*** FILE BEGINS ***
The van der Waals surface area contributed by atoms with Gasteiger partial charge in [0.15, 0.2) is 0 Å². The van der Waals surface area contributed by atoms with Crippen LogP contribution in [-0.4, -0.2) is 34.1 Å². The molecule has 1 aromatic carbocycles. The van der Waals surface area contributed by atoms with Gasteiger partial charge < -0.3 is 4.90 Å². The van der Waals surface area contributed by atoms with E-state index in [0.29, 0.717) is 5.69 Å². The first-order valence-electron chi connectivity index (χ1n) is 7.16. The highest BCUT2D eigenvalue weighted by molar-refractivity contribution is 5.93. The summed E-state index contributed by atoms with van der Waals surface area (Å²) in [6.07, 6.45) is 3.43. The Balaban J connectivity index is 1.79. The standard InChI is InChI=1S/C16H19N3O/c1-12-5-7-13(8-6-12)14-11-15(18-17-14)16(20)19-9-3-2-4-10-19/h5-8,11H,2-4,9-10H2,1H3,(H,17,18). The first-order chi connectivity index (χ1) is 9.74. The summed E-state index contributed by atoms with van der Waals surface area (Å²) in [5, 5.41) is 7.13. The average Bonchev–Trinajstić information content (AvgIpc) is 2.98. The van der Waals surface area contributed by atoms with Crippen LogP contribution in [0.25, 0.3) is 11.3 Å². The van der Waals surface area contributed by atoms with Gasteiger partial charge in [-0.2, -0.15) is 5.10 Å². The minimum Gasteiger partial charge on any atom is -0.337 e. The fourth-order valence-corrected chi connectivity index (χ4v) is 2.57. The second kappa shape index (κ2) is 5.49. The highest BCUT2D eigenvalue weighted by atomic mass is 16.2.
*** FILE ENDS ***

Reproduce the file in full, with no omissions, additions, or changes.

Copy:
The van der Waals surface area contributed by atoms with Gasteiger partial charge in [0.15, 0.2) is 0 Å². The van der Waals surface area contributed by atoms with Crippen LogP contribution in [-0.4, -0.2) is 34.1 Å². The molecule has 1 aromatic carbocycles. The van der Waals surface area contributed by atoms with Gasteiger partial charge < -0.3 is 4.90 Å². The van der Waals surface area contributed by atoms with E-state index in [0.29, 0.717) is 5.69 Å². The first-order valence-electron chi connectivity index (χ1n) is 7.16. The highest BCUT2D eigenvalue weighted by molar-refractivity contribution is 5.93. The summed E-state index contributed by atoms with van der Waals surface area (Å²) in [6.07, 6.45) is 3.43. The Balaban J connectivity index is 1.79. The standard InChI is InChI=1S/C16H19N3O/c1-12-5-7-13(8-6-12)14-11-15(18-17-14)16(20)19-9-3-2-4-10-19/h5-8,11H,2-4,9-10H2,1H3,(H,17,18). The first-order chi connectivity index (χ1) is 9.74. The summed E-state index contributed by atoms with van der Waals surface area (Å²) in [5, 5.41) is 7.13. The average Bonchev–Trinajstić information content (AvgIpc) is 2.98. The van der Waals surface area contributed by atoms with Crippen LogP contribution in [0.25, 0.3) is 11.3 Å². The van der Waals surface area contributed by atoms with Gasteiger partial charge in [-0.2, -0.15) is 5.10 Å². The minimum Gasteiger partial charge on any atom is -0.337 e. The fourth-order valence-corrected chi connectivity index (χ4v) is 2.57. The second kappa shape index (κ2) is 5.49. The highest BCUT2D eigenvalue weighted by atomic mass is 16.2.